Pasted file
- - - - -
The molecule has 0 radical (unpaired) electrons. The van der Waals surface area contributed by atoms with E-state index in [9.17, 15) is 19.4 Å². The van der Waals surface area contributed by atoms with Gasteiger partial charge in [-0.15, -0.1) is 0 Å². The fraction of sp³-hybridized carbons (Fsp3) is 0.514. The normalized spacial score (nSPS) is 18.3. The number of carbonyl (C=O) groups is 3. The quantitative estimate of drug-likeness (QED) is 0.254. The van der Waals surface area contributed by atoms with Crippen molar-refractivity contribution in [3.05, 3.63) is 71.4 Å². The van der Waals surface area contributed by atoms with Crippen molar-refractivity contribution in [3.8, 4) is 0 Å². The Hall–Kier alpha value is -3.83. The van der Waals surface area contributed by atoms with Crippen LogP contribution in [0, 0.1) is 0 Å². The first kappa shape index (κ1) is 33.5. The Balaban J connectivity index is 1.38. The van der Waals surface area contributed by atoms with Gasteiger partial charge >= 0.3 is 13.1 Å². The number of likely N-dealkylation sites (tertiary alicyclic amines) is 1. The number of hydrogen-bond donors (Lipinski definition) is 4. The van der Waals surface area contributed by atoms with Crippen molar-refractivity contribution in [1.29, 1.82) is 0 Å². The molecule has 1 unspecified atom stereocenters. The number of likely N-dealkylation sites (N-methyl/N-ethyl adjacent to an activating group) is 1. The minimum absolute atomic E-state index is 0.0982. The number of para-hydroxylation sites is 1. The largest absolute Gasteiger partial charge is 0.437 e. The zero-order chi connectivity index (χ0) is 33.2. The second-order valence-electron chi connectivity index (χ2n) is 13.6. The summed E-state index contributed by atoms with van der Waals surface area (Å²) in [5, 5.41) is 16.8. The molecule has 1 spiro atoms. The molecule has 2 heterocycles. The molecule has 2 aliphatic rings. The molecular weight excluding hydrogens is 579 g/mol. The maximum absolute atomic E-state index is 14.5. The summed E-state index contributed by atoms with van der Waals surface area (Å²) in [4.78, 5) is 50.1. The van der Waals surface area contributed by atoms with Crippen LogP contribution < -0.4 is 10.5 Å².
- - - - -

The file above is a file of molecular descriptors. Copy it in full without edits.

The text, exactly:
The molecule has 0 radical (unpaired) electrons. The van der Waals surface area contributed by atoms with E-state index in [9.17, 15) is 19.4 Å². The van der Waals surface area contributed by atoms with Gasteiger partial charge in [-0.15, -0.1) is 0 Å². The fraction of sp³-hybridized carbons (Fsp3) is 0.514. The normalized spacial score (nSPS) is 18.3. The number of carbonyl (C=O) groups is 3. The quantitative estimate of drug-likeness (QED) is 0.254. The van der Waals surface area contributed by atoms with Crippen molar-refractivity contribution in [3.05, 3.63) is 71.4 Å². The van der Waals surface area contributed by atoms with Crippen molar-refractivity contribution in [3.8, 4) is 0 Å². The Hall–Kier alpha value is -3.83. The van der Waals surface area contributed by atoms with Crippen LogP contribution in [0, 0.1) is 0 Å². The first kappa shape index (κ1) is 33.5. The Balaban J connectivity index is 1.38. The van der Waals surface area contributed by atoms with Gasteiger partial charge >= 0.3 is 13.1 Å². The number of likely N-dealkylation sites (tertiary alicyclic amines) is 1. The number of hydrogen-bond donors (Lipinski definition) is 4. The van der Waals surface area contributed by atoms with Crippen molar-refractivity contribution in [1.29, 1.82) is 0 Å². The molecule has 1 unspecified atom stereocenters. The number of likely N-dealkylation sites (N-methyl/N-ethyl adjacent to an activating group) is 1. The minimum absolute atomic E-state index is 0.0982. The number of para-hydroxylation sites is 1. The largest absolute Gasteiger partial charge is 0.437 e. The zero-order chi connectivity index (χ0) is 33.2. The second-order valence-electron chi connectivity index (χ2n) is 13.6. The summed E-state index contributed by atoms with van der Waals surface area (Å²) in [5, 5.41) is 16.8. The molecule has 1 spiro atoms. The molecule has 2 heterocycles. The molecule has 2 aliphatic rings. The molecular weight excluding hydrogens is 579 g/mol. The maximum absolute atomic E-state index is 14.5. The summed E-state index contributed by atoms with van der Waals surface area (Å²) in [4.78, 5) is 50.1. The van der Waals surface area contributed by atoms with Crippen LogP contribution < -0.4 is 10.5 Å².